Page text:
Nan Qi, Black 'Nan' RMB Currency, 2013; Ink on rice paper-3D images in ink and wash, 108x70cm

Nan Qi, Black ‘Nan’ RMB Currency, 2013; Ink on rice paper-3D images in ink and wash, 108x70cm

Art Plural Gallery is pleased to present the solo exhibition of Chinese artist Nan Qi in collaboration with China Art Foundation. Featuring 30 of his most recent works, the exhibition will run from October 31 to November 23, 2013.

Nan Qi is one of the leading contemporary artists who have contributed to the recent revival of Chinese ink wash painting. For over a thousand years, ink wash painting has always been a main stay in Chinese art and culture. Today, this art form is undergoing a renaissance. Numerous recent conferences and exhibitions on modern and contemporary Chinese ink painting have focused attention on this new art form now at the centre of global conversations on art.

The aim of this exhibition is to revisit traditional Chinese ink painting and engage the global audience in broader dialogues.

Nan Qi, Fortune Dot, 2006; Ink and Tibetan incense on rice paper, 155x124cm

Nan Qi, Fortune Dot, 2006; Ink and Tibetan incense on rice paper, 155x124cm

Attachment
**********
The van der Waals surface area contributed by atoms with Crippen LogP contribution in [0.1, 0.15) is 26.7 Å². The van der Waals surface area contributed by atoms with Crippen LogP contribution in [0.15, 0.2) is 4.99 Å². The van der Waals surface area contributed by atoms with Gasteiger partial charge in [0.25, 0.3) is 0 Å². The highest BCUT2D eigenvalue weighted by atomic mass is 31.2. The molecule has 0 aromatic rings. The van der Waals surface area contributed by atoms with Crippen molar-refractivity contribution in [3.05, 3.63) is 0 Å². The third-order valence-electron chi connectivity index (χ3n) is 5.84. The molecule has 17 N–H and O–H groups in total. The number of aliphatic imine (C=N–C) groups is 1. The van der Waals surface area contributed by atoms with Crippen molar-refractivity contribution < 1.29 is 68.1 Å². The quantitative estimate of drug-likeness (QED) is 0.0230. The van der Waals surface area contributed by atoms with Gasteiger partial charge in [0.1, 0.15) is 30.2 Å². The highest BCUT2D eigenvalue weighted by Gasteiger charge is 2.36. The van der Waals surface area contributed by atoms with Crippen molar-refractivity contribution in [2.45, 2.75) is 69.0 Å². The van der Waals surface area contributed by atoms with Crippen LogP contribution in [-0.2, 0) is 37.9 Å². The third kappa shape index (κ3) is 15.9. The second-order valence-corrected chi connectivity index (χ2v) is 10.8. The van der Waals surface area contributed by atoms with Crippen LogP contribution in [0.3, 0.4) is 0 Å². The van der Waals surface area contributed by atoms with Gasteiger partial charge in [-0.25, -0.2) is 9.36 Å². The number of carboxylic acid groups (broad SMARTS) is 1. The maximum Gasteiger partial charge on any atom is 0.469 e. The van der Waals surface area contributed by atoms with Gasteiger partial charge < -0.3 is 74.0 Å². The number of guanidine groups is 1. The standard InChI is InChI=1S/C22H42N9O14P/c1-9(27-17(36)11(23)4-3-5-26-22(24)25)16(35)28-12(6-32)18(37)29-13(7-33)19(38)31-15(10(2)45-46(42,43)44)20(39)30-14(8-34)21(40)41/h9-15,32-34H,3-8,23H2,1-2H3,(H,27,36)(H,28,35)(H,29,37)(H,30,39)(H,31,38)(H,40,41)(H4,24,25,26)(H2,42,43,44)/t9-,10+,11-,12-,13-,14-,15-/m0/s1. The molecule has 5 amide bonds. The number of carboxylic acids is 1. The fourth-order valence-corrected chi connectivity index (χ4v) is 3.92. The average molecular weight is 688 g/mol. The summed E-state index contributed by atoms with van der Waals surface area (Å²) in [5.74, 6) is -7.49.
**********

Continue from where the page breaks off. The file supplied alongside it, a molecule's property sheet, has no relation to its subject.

Working with ink on Xuan paper alternating black and white, Nan Qi’s work is deeply rooted in the technique of traditional ink painting. From this strong personal attachment to ink, the artist keeps incorporating new elements to his work and injecting an innovative dimension to the traditional medium. These various components are all part of his unique artistic language and stand out in his latest works.

Nan Qi, recognised as “the master of ink dots”, replaces lines with juxtapositions of dots forming an actual image when seen from a distance. This pointillist style renews the Chinese traditional freehand technique (xieyi), literally “writing an idea”: calligraphy characters are turned into dots. Each dot is thus a sign locking up its own meaning. The actual form of what is being perceived is conveyed by an infinity of independent dots. As a result, it is not enough to observe the overall image, one literally needs to “read” the image to understand it.

“Western dot matrices are often accomplished with screen-printing, and my works are all completed by hand. […] The dots in my work have many layers, including ink layers themselves and layers of colour, but all in a single dot. […] Western dot matrices are not the same, their dot is only subservient to the entire form, there is not much meaning in looking at each individual dot.” – Nan Qi.

Nan Qi, Colored 'Nan' RMB Currency, 2013; Ink on rice paper-#D images in ink and wash, 108x70cm

Nan Qi, Colored ‘Nan’ RMB Currency, 2013; Ink on rice paper-#D images in ink and wash, 108x70cm

About the exhibition

Duration: 31 October 13 — 23 November 13

Venue: Art Plural Gallery

Address: 38 Armenian Street, Singapore 179942

Tel: +65 6636 8360

Fax: +65 6636 8361

Mon-Sat 11am to 7pm, Closed Sundays and Public Holidays.

Courtesy of the artist and Art Plural Gallery, for further information please visit www.artpluralgallery.com.

Related posts: